Two previously unreleased 1960s performances by Don Cherry in quintet format. The first show was recorded in Denmark in 1963 (but a different date that the release on Storyville) and showcases the New York Contemporary Five, featuring Cherry with Archie Shepp, John Tchicai, Don Moore and J.C. Moses.
One of Don Cherry's most spiritual, far-reaching projects – a wonderful record that builds both on his key avant work of the 60s, and some of the globally-inspired sounds he was cutting overseas! This date was done in close collaboration with the New York underground of the time – and the large group features work from a rich array of great musicians – including Charles Brackeen on soprano and alto sax, Carlos Ward on alto, Frank Lowe and Dewey Redman on tenors, Charlie Haden on bass, Carla Bley on piano, and Ed Blackwell on drums – working with additional string and percussion players in a sound that's completely sublime! There's a great ear here for unusual sonic twists and turns, yet these are mixed with some deeper organic tones, and some freer jazz passages – all to really ignite a great fire as the set rolls on.
Lou Reed was touring in support of Rock and Roll Heart, when he rolled into L.A.'s Roxy and played a set that was recorded for later radio broadcast. Reed and his road band (which included Michael Fonfara on keys and Marty Fogel on sax) sound like they're having a fine time, and with free jazz legend Don Cherry sitting in, the band's frequent jams give this an exploratory feel that sets it apart from some of Reed's other live sets of the period.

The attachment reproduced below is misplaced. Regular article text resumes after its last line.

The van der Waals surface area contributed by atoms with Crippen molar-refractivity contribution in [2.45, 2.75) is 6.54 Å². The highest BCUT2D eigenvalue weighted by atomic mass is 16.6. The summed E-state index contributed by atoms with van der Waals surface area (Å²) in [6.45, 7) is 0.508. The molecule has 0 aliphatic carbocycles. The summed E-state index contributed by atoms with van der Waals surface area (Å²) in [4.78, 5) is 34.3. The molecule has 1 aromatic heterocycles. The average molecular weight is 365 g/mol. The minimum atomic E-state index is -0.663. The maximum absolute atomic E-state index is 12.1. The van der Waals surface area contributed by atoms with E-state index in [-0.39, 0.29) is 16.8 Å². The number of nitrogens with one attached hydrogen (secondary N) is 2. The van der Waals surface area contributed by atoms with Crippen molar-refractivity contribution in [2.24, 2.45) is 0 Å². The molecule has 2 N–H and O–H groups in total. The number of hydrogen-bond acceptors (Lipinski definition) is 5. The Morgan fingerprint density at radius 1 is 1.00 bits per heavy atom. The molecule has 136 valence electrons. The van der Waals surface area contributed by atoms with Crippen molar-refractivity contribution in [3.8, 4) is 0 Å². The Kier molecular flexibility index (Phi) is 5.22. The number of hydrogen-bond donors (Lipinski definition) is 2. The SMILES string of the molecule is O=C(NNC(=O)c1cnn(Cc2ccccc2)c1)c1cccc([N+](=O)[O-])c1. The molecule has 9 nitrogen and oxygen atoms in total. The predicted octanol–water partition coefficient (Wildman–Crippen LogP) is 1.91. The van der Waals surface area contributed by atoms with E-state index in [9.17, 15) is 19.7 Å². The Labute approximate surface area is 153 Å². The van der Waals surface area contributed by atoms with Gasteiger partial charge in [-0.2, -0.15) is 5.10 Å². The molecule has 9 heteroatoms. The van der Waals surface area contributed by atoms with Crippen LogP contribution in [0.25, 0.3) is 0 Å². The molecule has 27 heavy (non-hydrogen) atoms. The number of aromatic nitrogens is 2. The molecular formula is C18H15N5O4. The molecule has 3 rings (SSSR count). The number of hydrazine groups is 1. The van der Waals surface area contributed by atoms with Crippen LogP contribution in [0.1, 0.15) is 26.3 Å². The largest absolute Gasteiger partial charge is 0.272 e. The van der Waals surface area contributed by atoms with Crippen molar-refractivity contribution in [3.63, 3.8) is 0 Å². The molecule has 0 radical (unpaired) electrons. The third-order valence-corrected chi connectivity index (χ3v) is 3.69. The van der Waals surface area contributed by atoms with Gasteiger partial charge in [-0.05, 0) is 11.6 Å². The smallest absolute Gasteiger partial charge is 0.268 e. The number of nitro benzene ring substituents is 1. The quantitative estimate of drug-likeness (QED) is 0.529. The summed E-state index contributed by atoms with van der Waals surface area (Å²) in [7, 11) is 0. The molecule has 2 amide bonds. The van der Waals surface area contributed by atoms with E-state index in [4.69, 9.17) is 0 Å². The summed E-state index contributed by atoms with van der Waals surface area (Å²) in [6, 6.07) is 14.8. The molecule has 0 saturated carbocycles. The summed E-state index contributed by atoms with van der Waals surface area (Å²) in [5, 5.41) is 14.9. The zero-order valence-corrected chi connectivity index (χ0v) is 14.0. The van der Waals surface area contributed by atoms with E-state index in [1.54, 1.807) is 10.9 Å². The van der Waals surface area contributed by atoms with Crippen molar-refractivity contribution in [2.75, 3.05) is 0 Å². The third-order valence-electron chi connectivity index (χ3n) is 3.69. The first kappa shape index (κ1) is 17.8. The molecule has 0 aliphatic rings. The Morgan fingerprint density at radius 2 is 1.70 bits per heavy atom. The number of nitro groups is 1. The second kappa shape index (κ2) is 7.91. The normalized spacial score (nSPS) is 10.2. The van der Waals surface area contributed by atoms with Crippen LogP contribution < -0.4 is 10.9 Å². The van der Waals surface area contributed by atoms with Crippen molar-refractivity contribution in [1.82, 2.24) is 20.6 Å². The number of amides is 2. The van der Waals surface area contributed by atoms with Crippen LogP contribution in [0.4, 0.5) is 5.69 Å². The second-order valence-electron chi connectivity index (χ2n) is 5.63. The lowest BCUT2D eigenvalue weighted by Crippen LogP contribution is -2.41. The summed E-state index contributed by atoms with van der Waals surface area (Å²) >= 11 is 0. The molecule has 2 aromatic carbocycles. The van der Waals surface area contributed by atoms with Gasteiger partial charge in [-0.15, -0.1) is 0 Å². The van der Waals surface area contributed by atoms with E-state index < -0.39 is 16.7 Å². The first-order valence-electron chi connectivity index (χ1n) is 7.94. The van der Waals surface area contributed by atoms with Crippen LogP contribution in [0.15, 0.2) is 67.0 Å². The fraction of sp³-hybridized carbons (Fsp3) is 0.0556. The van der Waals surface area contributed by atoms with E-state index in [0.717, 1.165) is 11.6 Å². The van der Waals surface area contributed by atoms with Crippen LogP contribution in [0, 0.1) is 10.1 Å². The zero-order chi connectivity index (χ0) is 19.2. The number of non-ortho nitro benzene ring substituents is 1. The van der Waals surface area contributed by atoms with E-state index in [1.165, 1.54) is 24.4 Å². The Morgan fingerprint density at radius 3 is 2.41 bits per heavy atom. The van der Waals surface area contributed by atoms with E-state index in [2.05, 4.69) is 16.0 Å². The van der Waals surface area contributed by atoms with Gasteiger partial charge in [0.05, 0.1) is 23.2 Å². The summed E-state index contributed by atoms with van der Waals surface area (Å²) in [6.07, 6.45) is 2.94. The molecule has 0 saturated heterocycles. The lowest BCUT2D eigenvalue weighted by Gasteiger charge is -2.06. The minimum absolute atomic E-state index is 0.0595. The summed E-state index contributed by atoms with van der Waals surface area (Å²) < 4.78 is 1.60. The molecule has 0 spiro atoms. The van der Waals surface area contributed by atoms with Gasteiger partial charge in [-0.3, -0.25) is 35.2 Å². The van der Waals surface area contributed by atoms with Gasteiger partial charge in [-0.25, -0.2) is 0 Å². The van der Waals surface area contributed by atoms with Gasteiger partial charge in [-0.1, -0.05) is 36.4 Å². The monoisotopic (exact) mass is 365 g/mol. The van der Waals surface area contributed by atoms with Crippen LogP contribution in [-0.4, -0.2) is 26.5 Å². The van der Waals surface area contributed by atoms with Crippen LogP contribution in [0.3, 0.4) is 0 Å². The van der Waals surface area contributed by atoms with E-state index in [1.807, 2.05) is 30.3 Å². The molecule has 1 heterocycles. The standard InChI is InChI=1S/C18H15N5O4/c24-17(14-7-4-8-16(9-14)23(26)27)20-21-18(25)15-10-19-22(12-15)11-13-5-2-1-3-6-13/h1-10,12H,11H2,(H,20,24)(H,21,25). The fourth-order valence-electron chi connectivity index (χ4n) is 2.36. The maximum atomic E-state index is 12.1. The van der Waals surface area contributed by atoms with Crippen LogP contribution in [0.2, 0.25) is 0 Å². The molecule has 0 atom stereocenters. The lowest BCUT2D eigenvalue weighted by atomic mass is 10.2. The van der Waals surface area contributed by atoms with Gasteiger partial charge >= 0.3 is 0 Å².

This previously unreleased concert recording from 1980 presents a special confluence in the development of free jazz as a wholly international language, with trumpeter Don Cherry and his personal evolution at the centre of the music.
First time reissue of this forgotten album of Don Cherry. This album was recorded in 1978 in Paris and released only in France in1981. That was the first meeting between Don Cherry and Indian percussionist Latif Khan and the result is an incredible mixture of jazz and Indian music. This unsung album is only known by hardcore fans of Don cherry who considered it as one of his best effort.
Trumpeter and world-music pioneer Don Cherry had a very special relationship with Sweden, a place he called home for twenty years. And Sweden had a special relationship with Cherry: the country and its musicians recognized the master in their midst, and in 1972 the state-subsidized record company Caprice put out the double album Organic Music Society (which they reissued in 2012). Now with Live in Stockholm, Caprice has gone into its vaults and pulled out three stunning long-form songs from the same era.